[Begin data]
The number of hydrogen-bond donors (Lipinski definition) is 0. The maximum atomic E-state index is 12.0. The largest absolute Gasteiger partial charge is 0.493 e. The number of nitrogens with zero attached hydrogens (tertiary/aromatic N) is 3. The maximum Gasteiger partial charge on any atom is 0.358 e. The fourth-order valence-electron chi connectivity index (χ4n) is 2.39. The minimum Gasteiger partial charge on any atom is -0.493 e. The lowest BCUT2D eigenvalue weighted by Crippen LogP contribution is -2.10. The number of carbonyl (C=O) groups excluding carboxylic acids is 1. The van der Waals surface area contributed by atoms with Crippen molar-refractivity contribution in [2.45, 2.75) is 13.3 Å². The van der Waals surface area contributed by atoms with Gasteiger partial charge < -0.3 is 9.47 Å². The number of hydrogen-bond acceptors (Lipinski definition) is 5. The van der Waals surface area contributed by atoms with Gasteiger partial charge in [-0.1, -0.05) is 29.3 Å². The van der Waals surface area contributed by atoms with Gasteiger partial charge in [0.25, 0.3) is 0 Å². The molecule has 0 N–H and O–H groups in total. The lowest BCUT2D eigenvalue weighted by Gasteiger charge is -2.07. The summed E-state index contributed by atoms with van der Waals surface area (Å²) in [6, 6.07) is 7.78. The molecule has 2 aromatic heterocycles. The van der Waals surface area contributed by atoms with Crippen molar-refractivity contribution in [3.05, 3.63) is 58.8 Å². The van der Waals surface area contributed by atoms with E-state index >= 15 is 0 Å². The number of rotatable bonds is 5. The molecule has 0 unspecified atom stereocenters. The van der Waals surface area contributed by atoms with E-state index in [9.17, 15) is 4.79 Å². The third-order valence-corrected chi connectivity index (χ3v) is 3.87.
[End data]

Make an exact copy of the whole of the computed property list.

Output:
The number of hydrogen-bond donors (Lipinski definition) is 0. The maximum atomic E-state index is 12.0. The largest absolute Gasteiger partial charge is 0.493 e. The number of nitrogens with zero attached hydrogens (tertiary/aromatic N) is 3. The maximum Gasteiger partial charge on any atom is 0.358 e. The fourth-order valence-electron chi connectivity index (χ4n) is 2.39. The minimum Gasteiger partial charge on any atom is -0.493 e. The lowest BCUT2D eigenvalue weighted by Crippen LogP contribution is -2.10. The number of carbonyl (C=O) groups excluding carboxylic acids is 1. The van der Waals surface area contributed by atoms with Crippen molar-refractivity contribution in [2.45, 2.75) is 13.3 Å². The van der Waals surface area contributed by atoms with Gasteiger partial charge < -0.3 is 9.47 Å². The number of hydrogen-bond acceptors (Lipinski definition) is 5. The van der Waals surface area contributed by atoms with Gasteiger partial charge in [-0.1, -0.05) is 29.3 Å². The van der Waals surface area contributed by atoms with Gasteiger partial charge in [0.25, 0.3) is 0 Å². The molecule has 0 N–H and O–H groups in total. The lowest BCUT2D eigenvalue weighted by Gasteiger charge is -2.07. The summed E-state index contributed by atoms with van der Waals surface area (Å²) in [6, 6.07) is 7.78. The molecule has 2 aromatic heterocycles. The van der Waals surface area contributed by atoms with Crippen molar-refractivity contribution in [3.05, 3.63) is 58.8 Å². The van der Waals surface area contributed by atoms with E-state index >= 15 is 0 Å². The number of rotatable bonds is 5. The molecule has 0 unspecified atom stereocenters. The van der Waals surface area contributed by atoms with E-state index in [9.17, 15) is 4.79 Å². The third-order valence-corrected chi connectivity index (χ3v) is 3.87.